Format

Send to

Choose Destination
Psychol Health. 2011 Apr;26(4):433-47. doi: 10.1080/08870440903477212. Epub 2010 Apr 21.

A randomised controlled trial of written self-disclosure for functional recurrent abdominal pain in youth.

Author information

1
School of Social Sciences, Humanities and the Arts, and Health Sciences Research Institute, University of California, Merced, CA 95343, USA. jwallander@ucmerced.edu

Abstract

Written self-disclosure (WSD) has rarely been evaluated as an intervention for paediatric diseases. To test the efficacy of WSD for youths aged 11-18 years with a diagnosis of functional recurrent abdominal pain (RAP), 63 were randomly assigned to receive standard medical care (SMC) alone or WSD in addition to SMC. WSD was administered in three 20-min sessions, one in the clinic and two by phone in the home. Measures of self-reported pain frequency, somatisation severity and quality of life (QOL) were completed at baseline and 3- and 6-month follow-up points. Blind review of electronic medical records provided data on clinic visit and phone consultation utilisation for the 6 months prior to and following baseline. Practice of WSD in addition to SMC was associated with significantly fewer activity-limiting gastrointestinal pain experiences (d = 0.61) and reduced health care utilisation (d = 0.59) 6 months later compared to SMC alone. There were no significant effects for somatisation severity or QOL in 6 months. WSD may be a useful treatment adjunct for reducing pain frequency and resulting health care utilisation in a portion of youths with functional RAP.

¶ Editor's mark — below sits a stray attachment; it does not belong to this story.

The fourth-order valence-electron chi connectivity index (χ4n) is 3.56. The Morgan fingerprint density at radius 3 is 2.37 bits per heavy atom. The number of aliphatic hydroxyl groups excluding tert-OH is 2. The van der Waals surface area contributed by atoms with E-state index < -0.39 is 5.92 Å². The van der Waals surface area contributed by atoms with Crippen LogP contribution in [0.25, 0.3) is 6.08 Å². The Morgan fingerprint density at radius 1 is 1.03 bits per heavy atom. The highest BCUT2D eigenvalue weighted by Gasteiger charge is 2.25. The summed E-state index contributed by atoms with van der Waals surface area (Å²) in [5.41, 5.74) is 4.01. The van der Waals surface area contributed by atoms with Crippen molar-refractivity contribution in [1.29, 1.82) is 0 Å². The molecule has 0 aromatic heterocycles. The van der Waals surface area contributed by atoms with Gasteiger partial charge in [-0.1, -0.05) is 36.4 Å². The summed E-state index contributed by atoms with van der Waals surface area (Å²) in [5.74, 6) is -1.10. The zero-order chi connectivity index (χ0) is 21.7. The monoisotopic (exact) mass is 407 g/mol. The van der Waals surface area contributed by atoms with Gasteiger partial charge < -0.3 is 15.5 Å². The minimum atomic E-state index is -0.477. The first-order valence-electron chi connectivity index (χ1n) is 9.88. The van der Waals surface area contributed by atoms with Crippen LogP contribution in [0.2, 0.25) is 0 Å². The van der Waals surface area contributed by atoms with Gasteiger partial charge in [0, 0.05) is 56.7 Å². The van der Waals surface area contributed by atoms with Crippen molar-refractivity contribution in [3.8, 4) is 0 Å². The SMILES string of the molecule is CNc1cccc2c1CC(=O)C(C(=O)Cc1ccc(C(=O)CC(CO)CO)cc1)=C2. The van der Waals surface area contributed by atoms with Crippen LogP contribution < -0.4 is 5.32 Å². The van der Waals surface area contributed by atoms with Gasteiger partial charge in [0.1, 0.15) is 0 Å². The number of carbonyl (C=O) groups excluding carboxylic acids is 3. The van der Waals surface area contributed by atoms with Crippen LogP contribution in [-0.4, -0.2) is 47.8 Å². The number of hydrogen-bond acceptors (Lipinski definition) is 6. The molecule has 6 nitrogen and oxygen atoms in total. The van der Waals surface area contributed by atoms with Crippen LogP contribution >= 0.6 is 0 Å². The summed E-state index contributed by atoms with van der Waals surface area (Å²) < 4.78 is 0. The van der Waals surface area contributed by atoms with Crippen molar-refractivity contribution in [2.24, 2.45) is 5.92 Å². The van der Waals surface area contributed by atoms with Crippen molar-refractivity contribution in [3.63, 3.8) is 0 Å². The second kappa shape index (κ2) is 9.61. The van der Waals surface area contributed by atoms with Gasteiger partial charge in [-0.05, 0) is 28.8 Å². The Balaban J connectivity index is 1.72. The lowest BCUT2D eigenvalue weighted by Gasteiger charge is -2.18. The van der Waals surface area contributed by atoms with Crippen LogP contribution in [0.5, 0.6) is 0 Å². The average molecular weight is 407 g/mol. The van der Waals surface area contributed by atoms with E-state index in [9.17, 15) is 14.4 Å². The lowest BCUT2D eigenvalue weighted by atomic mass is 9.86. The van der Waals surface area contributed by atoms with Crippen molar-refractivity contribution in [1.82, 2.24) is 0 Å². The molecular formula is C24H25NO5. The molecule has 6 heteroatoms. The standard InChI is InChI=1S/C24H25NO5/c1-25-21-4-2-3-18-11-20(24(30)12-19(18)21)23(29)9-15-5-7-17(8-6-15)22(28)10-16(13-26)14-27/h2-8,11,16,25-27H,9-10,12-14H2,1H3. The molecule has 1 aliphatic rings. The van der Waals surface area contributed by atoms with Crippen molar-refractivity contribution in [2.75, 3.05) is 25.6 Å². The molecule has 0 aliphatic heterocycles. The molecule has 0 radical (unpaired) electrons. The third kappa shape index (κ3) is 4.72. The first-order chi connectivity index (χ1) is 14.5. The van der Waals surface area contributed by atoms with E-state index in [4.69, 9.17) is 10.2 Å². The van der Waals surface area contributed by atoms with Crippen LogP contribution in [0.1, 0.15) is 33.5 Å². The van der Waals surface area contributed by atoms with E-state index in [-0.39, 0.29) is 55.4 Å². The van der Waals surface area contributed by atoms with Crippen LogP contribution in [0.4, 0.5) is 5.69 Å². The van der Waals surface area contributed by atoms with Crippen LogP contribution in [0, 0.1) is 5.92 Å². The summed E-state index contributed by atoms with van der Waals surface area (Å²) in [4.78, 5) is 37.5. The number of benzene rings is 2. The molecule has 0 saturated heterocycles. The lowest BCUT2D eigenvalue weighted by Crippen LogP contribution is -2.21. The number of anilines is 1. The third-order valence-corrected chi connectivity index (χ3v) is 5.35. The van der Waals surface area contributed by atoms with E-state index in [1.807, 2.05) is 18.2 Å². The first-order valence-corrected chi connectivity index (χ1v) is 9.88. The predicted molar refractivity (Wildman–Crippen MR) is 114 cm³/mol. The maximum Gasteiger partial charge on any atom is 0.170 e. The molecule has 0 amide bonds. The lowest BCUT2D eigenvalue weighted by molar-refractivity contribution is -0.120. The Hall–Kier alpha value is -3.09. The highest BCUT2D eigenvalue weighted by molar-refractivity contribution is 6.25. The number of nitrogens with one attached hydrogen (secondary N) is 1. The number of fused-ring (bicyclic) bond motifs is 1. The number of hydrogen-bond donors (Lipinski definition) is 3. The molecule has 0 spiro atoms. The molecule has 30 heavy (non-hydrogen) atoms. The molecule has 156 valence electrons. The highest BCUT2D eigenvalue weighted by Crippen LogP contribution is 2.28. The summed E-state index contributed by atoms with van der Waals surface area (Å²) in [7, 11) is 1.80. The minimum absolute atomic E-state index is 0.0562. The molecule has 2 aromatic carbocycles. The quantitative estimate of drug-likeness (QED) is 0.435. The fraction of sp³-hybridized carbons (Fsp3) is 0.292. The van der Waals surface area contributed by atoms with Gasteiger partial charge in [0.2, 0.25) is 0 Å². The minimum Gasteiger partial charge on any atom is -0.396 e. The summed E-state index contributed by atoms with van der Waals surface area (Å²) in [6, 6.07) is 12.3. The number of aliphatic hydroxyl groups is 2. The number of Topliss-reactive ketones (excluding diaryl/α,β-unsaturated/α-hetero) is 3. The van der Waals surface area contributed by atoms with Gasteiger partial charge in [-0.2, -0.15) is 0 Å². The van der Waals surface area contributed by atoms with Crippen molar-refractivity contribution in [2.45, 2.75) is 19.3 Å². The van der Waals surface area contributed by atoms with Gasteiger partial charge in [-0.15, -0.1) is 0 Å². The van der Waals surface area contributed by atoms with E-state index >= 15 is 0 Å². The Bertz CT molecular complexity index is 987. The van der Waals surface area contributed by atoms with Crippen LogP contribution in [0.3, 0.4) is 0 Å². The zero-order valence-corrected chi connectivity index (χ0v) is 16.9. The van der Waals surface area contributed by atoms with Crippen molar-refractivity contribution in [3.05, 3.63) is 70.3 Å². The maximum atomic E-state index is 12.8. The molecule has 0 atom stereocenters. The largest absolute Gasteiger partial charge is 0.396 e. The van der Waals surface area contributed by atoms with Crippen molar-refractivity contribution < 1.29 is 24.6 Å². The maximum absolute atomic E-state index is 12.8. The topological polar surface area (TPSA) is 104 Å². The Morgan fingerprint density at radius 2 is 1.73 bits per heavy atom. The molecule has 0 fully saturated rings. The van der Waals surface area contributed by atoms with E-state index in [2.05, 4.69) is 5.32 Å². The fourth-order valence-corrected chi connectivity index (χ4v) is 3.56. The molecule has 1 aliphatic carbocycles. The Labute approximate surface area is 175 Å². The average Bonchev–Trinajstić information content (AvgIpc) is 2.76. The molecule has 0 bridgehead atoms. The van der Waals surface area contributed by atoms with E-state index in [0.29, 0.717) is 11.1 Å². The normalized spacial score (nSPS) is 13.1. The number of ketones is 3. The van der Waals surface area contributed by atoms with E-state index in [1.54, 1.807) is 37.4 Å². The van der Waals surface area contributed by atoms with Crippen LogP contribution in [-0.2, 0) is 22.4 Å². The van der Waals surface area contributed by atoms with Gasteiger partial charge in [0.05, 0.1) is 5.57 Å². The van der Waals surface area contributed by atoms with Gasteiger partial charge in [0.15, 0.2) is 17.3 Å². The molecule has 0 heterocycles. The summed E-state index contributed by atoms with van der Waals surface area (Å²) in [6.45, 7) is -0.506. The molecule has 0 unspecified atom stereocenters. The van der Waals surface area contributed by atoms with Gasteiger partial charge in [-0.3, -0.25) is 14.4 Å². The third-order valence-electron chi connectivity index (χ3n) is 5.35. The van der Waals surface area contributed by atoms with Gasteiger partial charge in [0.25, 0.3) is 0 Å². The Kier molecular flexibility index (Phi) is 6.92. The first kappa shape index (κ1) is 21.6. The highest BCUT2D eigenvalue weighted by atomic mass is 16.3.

PMID:
20419562
PMCID:
PMC2911499
DOI:
10.1080/08870440903477212
[Indexed for MEDLINE]
Free PMC Article

Supplemental Content

Full text links

Icon for PubMed Central
Loading ...
Support Center